But Anita, like many of us, saw that dream die. It was hard for her as it is for all of us, and paranormal fantasy works best when it reflects our shared reality (and then adds a little something extra). I've had to let go of many dreams. I've had to acknowledge the death of my dreams of a beautiful pregnancy and my visions of being a carefree young mother, happily attached to her baby, bonding and seeing the world through new eyes, etc., etc. That particular dream was incredibly well developed, as I'd had many years of infertility to hone its edges to a killing point. And when that dream dissipated like so much steam over a pot of boiling water, the sharpness of the blade just about killed me. That particular dream died very, very hard. And it left scars, much in the same way that the death of a loved one leaves marks on our soul to remind us of our love and our loss.
Perhaps my daydreams are a little weird. That's OK, I'm proud to fly my freak flag high, as I've told you before. Hopefully my rumination on the ruins of my dreams will help others bury their own dead and embrace the reality that lives. All my favorite paranormal characters do it, and so can we.
I remember being seventeen and listening to Letty Cottin Pogrebin, a leader of the early feminist movement, talk about the vocabulary we use and the differences it makes. I don't remember the whole lecture, but what stuck with me was her observation that the word "history" was a meshing of two words, "his" and "story." “What about ‘her’ story,” Pogrebin asked. Being the self-absorbed teenager I was I hadn't given that a lot (or any) thought, but she brought me up short, and began my contemplation of words and how we use them. Words are powerful. Words matter. What you say and how you say it are the stock in trade of all writers, of course, and a profound love of words, phrases, analogies and thoughts expressed as lines on a page is one of the reasons I write—and read. But words can be misinterpreted—either the meaning or the intent.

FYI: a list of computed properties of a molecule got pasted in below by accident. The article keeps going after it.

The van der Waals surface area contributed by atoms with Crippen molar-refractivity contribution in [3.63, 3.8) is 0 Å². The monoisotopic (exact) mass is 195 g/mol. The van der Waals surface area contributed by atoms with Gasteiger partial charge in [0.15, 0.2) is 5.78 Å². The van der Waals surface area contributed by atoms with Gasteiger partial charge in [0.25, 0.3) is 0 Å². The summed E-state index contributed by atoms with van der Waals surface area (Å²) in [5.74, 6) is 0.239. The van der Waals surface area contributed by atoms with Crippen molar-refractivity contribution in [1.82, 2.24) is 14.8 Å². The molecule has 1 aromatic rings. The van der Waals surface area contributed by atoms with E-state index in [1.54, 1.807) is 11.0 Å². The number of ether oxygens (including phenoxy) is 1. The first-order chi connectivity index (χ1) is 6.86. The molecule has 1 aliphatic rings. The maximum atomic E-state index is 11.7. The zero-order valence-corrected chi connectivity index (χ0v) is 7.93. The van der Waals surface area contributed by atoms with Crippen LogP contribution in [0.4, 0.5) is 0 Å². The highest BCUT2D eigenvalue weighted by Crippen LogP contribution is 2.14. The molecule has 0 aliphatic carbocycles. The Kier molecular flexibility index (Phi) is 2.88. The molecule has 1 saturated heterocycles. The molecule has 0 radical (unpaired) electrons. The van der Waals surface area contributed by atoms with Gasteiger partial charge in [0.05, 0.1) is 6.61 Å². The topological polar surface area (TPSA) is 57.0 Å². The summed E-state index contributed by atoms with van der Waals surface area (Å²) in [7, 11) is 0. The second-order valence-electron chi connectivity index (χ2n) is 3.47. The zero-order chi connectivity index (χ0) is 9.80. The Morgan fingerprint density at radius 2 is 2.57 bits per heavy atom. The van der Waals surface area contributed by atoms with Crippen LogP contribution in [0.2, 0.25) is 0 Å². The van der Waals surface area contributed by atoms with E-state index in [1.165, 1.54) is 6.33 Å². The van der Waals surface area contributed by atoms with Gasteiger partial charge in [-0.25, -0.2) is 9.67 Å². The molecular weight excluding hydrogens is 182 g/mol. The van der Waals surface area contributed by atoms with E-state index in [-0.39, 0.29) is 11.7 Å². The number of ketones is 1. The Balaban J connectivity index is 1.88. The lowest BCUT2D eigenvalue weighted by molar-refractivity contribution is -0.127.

I was reminded of this truth when a friend recently sent me a HuffPost article on "The Most Ridiculous Sexual Phrases from Romance Novels." The article had lists of "hilarious" euphemisms for the penis, vagina and sex. I think the author missed the point entirely. Words matter. Particularly when reading sex scenes in my favorite paranormal fantasy books.
Sticks and stone may break my bones... But words can always get me hot. And bothered. I've written before about what women want, and what they want is erotica that isn't crude, rude and in-your-face pornographic. While I have nothing against dirty talk—there is definitely a time and place where such language and suggestions are titillating rather than offensive and off-putting—I usually don't want to read about it in my romance novels. I love the euphemistic language that describes love in paranormal fantasy and romance books. I love the soft focus lens that such vocabulary imparts on the images described in these novels. If you really think about it, sex is an awkward, messy business that is wonderful when you're doing it, but can seem tawdry and a little sad when it's a spectator sport. To me, the rounded edges that the more suggestive language offers is more evocative than more explicit descriptions would be.
There must be something to this, because the romance genre is booming. Historical, contemporary and paranormal romances are all the rage. It's also been suggested that the advent of the electronic reader has given a boost to the chick lit market and made the classic "bodice-ripper" more acceptable fare than before we could hide the exact nature of our reading choices from curious eyes on the bus, train, plane or park bench. I've told the story before about my straight-laced boss sitting on a plane next to me, grabbing the latest Meredith Gentry novel out of my hands to read the back cover. Awkward!! These days, no one knows what I'm reading unless I tell them-- although, of course, I'm done with being embarrassed about my reading choices and have used this blog to announce my love of smut to the world.